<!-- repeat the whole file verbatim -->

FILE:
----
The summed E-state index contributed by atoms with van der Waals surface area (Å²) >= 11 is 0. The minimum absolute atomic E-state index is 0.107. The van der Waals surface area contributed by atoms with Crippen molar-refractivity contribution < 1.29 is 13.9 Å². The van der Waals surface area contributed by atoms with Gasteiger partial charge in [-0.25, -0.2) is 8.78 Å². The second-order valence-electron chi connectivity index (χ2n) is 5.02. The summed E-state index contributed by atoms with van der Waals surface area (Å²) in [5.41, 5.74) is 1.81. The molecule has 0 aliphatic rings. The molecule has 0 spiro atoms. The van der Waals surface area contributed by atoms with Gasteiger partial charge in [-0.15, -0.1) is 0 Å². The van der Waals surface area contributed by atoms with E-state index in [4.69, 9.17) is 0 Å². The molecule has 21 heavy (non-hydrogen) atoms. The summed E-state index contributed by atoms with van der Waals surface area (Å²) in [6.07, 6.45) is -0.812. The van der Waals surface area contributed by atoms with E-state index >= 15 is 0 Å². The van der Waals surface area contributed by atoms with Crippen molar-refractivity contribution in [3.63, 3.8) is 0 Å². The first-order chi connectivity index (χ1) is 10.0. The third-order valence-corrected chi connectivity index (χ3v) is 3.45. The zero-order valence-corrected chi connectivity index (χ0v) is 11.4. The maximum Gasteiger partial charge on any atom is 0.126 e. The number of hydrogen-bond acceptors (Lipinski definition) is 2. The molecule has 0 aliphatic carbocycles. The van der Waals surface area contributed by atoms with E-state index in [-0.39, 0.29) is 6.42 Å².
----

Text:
The summed E-state index contributed by atoms with van der Waals surface area (Å²) >= 11 is 0. The minimum absolute atomic E-state index is 0.107. The van der Waals surface area contributed by atoms with Crippen molar-refractivity contribution < 1.29 is 13.9 Å². The van der Waals surface area contributed by atoms with Gasteiger partial charge in [-0.25, -0.2) is 8.78 Å². The second-order valence-electron chi connectivity index (χ2n) is 5.02. The summed E-state index contributed by atoms with van der Waals surface area (Å²) in [5.41, 5.74) is 1.81. The molecule has 0 aliphatic rings. The molecule has 0 spiro atoms. The van der Waals surface area contributed by atoms with Gasteiger partial charge in [-0.15, -0.1) is 0 Å². The van der Waals surface area contributed by atoms with E-state index in [4.69, 9.17) is 0 Å². The molecule has 21 heavy (non-hydrogen) atoms. The summed E-state index contributed by atoms with van der Waals surface area (Å²) in [6.07, 6.45) is -0.812. The van der Waals surface area contributed by atoms with E-state index >= 15 is 0 Å². The van der Waals surface area contributed by atoms with Crippen molar-refractivity contribution in [3.63, 3.8) is 0 Å². The first-order chi connectivity index (χ1) is 10.0. The third-order valence-corrected chi connectivity index (χ3v) is 3.45. The zero-order valence-corrected chi connectivity index (χ0v) is 11.4. The maximum Gasteiger partial charge on any atom is 0.126 e. The number of hydrogen-bond acceptors (Lipinski definition) is 2. The molecule has 0 aliphatic carbocycles. The van der Waals surface area contributed by atoms with E-state index in [-0.39, 0.29) is 6.42 Å².